of all, it has evolved into a top drawer classic that’s full of class and quite rightly is hailed as a viable alternative to a Mercedes SL. The XJ-S beats the pants off the Triumph in terms of ability, speed and sophistication yet it still struggles to get the recognition it certainly deserves as a classic. However, some experts now reckon that it’s missed its ‘slot’ and may never achieve that status – ever. That’s unjust but shows just how illogical this market can be. The XJ-S is the better car full stop. But the Stag is the better classic car.

Share This Article

Share with Facebook Share with Facebook

Share with Twitter Tweet this article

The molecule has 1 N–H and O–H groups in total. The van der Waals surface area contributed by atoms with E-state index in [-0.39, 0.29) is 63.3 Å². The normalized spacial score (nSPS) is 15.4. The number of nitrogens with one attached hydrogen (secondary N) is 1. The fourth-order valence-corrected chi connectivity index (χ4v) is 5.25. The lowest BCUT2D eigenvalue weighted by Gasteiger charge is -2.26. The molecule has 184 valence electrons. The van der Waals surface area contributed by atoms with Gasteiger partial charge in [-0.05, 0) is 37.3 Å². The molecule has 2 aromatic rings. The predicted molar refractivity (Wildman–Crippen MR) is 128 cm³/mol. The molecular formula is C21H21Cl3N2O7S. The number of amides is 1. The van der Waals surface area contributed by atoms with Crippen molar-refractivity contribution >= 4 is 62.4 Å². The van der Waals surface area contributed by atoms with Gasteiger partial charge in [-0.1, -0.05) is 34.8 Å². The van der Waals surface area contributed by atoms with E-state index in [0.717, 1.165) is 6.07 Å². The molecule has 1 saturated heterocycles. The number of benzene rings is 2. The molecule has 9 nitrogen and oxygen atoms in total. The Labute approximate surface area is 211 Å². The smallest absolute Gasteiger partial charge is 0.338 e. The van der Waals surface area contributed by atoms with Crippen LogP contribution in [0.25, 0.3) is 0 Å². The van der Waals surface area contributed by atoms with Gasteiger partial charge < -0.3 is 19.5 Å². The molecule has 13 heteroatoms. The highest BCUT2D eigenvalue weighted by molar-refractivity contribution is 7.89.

Share bookmark with Delicious Share bookmark with Delicious

Share with Digg Digg this article

Share with Email Share by email

User Comments

This review has 0 comments - Be the first!

Leave a comment

Keep it polite and on topic. Your email address will not be published. Please do not advertise products, all posts of this nature will be removed. We do not stock or supply any of these products, we independently review these products.

Subscribe Today
Latest Issue Cover - Click here to subscribe

Subscribe to Classic Motoring Magazine and save over 25%